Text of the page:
“Rabbit” by Jeff Koons sold for a record-setting $91.1 million at a Christie’s auction on Wednesday. (Seth Wenig/AP)
Art critic

When an artwork fetches a record price at auction, the first question everyone silently asks is: “Could it really be worth that?”

The first and best answer, obviously, is “No.” In a sane world, no work of art would be worth $91.1 million, which is the price the art dealer Robert E. Mnuchin paid at Christie’s on Wednesday for Jeff Koons’s stainless steel sculpture “Rabbit.” (The buyer is Treasury Secretary Steven Mnuchin’s father.) But then, it’s also true that something is “worth” whatever someone is willing to pay. So there.

What the sale of Koons’s “Rabbit” — an auction record for a living artist — is telling us with special force is that the question of valuation is not just about rationality or irrationality. It is, on a deeper level, redundant.

It’s redundant because we are in a realm divorced from reality. Intentionally so. Koons, more than any other artist, has shown that reality itself is biddable. This is the message behind his long and bizarre career, and it is the message I take away from this news.

With his giant sculptures of balloon dogs, of Michael Jackson with Bubbles, and of himself and his ex-porn star wife having sex, Koons effected in art what President Trump effected in politics: He choreographed a total collapse of the distinctions between achievement, fame, wealth, taste and success.

Koons’s career, like Trump’s, is a phenomenon that looks as if it should have ended at the end of the 1980s. But it didn’t. Koons keeps rising above his various real-world tribulations, in part because — like all people who appear to successfully distance themselves from reality — he is totally fascinating.

You hear him speak about his art and you think he must — he absolutely has to be — talking in jest. No one could possibly spew so much bland and frictionless cant and mean it. Yet people who know him insist that he does mean it. The quality of his art may be all over the place, but his stance is so consistent that one’s initial conviction — that he is ironizing reality — falters. You can’t ironize something you fundamentally don’t believe in.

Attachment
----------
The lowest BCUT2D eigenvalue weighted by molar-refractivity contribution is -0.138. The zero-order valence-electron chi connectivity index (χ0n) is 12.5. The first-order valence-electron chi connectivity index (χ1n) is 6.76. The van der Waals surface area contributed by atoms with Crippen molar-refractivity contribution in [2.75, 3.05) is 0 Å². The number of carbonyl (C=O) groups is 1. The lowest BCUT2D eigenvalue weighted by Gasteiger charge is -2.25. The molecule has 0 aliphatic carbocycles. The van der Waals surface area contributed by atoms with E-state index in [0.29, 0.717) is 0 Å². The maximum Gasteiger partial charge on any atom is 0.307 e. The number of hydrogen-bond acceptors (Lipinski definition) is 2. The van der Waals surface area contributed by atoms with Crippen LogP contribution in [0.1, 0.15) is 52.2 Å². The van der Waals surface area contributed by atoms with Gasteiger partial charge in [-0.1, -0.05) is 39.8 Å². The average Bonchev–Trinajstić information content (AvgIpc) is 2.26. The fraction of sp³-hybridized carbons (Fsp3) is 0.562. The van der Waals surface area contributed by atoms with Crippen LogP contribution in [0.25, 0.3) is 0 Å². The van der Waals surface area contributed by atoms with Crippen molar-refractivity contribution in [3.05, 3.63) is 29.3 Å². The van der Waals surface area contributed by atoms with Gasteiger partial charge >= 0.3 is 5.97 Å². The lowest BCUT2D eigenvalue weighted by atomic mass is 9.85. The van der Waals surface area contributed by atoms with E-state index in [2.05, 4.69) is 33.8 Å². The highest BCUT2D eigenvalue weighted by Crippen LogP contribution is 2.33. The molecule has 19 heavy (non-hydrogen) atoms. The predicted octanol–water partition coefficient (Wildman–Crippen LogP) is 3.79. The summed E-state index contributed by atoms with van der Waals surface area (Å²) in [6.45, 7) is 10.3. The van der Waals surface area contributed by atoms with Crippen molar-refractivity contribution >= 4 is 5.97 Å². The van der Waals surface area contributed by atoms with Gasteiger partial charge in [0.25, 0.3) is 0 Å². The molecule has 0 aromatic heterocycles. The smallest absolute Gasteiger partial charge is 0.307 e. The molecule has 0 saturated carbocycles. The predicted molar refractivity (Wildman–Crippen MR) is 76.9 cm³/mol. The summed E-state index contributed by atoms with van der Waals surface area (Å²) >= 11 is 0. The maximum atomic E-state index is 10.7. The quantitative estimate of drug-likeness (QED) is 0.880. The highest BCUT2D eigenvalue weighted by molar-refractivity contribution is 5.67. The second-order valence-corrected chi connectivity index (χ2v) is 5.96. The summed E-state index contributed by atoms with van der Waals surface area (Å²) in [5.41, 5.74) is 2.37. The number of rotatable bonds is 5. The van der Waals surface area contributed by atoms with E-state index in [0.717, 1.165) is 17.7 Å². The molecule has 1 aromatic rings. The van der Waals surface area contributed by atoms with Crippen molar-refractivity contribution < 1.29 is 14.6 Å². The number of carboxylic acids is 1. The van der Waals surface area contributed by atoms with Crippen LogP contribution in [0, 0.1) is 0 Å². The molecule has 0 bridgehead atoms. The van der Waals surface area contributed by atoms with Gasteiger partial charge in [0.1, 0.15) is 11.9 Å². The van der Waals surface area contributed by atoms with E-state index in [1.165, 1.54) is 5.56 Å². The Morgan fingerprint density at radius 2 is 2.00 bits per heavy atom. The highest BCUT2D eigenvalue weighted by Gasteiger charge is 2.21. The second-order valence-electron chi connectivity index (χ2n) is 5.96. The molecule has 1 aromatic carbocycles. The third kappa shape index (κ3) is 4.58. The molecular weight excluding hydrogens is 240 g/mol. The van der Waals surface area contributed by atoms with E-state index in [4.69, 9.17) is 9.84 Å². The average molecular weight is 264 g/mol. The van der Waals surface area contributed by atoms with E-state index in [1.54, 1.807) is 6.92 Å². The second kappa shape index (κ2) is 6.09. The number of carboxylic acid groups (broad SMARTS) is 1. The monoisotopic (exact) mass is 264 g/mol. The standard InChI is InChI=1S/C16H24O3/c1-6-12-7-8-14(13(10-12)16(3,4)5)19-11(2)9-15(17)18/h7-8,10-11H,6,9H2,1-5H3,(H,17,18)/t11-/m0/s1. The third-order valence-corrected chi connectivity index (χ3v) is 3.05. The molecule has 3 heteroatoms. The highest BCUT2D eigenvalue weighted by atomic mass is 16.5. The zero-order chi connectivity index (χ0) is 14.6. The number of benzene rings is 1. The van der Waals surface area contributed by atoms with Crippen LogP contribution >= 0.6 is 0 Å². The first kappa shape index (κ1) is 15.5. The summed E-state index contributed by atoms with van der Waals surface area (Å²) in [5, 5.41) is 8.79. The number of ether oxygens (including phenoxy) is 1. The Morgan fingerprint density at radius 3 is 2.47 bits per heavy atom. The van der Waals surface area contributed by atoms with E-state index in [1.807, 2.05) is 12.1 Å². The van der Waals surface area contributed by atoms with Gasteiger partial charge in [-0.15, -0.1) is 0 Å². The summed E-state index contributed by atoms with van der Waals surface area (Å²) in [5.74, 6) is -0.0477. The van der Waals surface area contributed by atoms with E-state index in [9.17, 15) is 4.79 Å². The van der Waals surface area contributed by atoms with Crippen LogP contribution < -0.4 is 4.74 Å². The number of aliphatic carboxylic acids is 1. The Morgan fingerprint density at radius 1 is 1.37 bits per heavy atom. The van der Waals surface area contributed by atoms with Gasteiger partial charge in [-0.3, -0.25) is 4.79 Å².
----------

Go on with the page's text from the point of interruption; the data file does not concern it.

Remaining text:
Like a lot of people who loathe what Jeff Koons stands for, I happen to like “Rabbit” and think it very successful as a work of art. I like Koons’s giant flower sculptures, too — “Puppy” and “Split-Rocker” and a few other individual works.

I’m conscious that Koons desperately wants me to like them — being loved is what they’re all about. But that’s no reason to resist them. They succeed as art not just because they’re lovable but because they make a compelling proposition about tensions in our culture between mass popularity and seriousness, between art and kitsch, and between pleasure and shame. The proposition they make is that if these categories are collapsed (“Watch me collapse them!”) much will be gained, and nothing much lost.

This, of course, is more or less the same proposition that propelled Trump to power. There is much to be said for it. Old assumptions and calcified power structures — left vs. right, populist vs. establishment — are swept away like so many cobwebs.

But the success of the strategy also creates a vacuum, which both Koons and Trump have realized — to their great advantage — they don’t have to fill. At least, not with anything real. They can keep whistling away in a make-believe world.

Koons can pretend, like the artists of the French rococo after whom he models himself, that everything is gorgeous and harmless and good. Trump can pretend that, despite being president, he is in fact still on “The Apprentice” and that he need only look into the camera and repeat a few key words — “winning,” “weak,” “fake news,” “tremendous,” “terrific” and “classy” — and reality will bend his way.

Koons’s art, much like the high end of the art market, floats over facts, sowing deliberate confusion to generate its own new reality. There’s a sense, in other words, in which assigning a $91.1 million value to a work by Koons is like throwing paper towels into a crowd in Puerto Rico. It serves a purpose, it’s a message; but the purpose is not related to towels or Puerto Ricans.

The funny thing about reality, of course, is that it doesn’t actually go away. It is stubborn like that (and it is one of art’s great purposes to remind us of this). And at some point — buyer, beware! — the bubble always bursts.